SEC Commissioner Hester Peirce reiterated her often-expressed free market stance toward the cryptocurrency markets Tuesday, saying the industry has been developing at a dramatic pace and the regulatory pace has not kept up.
As a consequence, the industry is fraught with angst about the regulatory framework, she said, instead of thinking about innovation and where that technology is going.
Peirce was interviewed at the Futures Industry Association’s Expo-V by Don Wilson, CEO of DRW.
Asked if bitcoin was coming of age given the number of high-profile individuals who have declared publicly that they own bitcoin, Peirce replied that “it does help me make my case, which is that this is an asset class that a broad range of people have interest in. It’s not just a niche asset, although it’s still relatively small in terms of distribution across the world.
“It helps me argue that it’s mainstream and we need to think about how it interacts with the securities that we regulate,” she added. ”For example, if there should be an exchange-traded product. … It seems to me that there are enough people interested in this kind of product that we should take it a little more seriously.”
Will a Biden administration be more supportive of a bitcoin ETF, or do you think it will be more of the same, Wilson asked.
Sidestepping the question, Peirce told Wilson, “What I said the last time we (the SEC) denied one of these is that we’ve really painted ourselves into a corner by putting standards for this type of product on it that we have not applied to other types of products. I think we have to take a fresh look.”
“I think what’s most important is that the market is changing and maturing,” with the spot markets where bitcoin trades looking a lot more like traditional markets, she said. “And more mature markets address some of the concerns that were underlying previous denials of bitcoin ETFs. Having a futures market moving forward and developing also offers assurance,” she added.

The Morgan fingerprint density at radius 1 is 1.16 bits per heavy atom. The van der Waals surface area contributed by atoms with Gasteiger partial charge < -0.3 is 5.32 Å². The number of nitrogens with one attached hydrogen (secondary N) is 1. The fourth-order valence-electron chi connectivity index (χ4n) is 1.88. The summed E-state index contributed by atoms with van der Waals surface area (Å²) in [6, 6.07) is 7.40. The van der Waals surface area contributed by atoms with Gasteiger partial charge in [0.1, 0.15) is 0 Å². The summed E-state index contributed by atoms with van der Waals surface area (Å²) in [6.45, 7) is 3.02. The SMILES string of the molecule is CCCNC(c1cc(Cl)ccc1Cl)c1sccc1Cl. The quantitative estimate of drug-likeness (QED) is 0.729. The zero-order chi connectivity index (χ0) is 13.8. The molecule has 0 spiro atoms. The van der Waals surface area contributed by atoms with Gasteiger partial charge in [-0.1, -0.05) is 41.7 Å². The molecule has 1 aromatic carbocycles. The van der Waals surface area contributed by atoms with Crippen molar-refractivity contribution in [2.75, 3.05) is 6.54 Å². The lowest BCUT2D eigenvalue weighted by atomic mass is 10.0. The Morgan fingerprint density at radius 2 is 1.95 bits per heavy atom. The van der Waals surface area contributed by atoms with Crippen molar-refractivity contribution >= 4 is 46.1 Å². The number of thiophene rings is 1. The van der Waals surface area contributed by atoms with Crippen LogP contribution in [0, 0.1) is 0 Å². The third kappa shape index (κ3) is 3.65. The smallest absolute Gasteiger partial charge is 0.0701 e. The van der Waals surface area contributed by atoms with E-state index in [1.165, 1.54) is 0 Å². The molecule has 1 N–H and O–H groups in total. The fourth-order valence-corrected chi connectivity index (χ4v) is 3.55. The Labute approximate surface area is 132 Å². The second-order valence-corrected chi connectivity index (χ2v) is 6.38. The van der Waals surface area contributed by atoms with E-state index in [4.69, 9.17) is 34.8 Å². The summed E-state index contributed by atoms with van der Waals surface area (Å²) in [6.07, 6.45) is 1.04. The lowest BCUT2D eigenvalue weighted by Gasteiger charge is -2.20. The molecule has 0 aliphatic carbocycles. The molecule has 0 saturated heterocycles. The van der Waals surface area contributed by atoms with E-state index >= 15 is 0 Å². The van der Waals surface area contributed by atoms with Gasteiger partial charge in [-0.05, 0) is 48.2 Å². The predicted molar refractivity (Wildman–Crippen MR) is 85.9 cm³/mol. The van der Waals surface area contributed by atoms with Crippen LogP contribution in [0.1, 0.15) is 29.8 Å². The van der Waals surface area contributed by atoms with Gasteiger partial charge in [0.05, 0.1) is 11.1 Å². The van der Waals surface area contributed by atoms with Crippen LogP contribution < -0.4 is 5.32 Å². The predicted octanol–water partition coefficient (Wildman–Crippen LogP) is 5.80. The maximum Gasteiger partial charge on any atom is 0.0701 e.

“We can point to those types of things and say that’s something the SEC should consider,” she said, adding “there have been various iterations of what this kind of exchange-traded product is going to look like, and we would look at each one individually.”
“I think of the SEC fundamentally as a regulatory agency,” she said. “Our job is to write a good set of rules, as directed by Congress, and enforce those rules.” Enforcement is not the first stop on that train, it’s the last step, she added, responding to a question about her dissent in certain recent SEC enforcement cases involving crypto companies that issue tokens.
Peirce proposed a three-year safe-harbor provision for tokens issued by crypto projects earlier this year under which the projects could claim a temporary exemption from SEC securities regulations. She acknowledged that plan was not implemented by the SEC, but said Tuesday that she intends to propose a second version of the safe harbor plan. “There is still a need for some guidance there,” Peirce said.
In the absence of some kind of clarifying framework or safe harbor, should the markets rely on “no-action” letters by the SEC? Wilson asked. Putting out a no-action letter is expensive and time consuming to issue, Peirce said. “It’s better to have a framework in place than wait for a no-action letter.”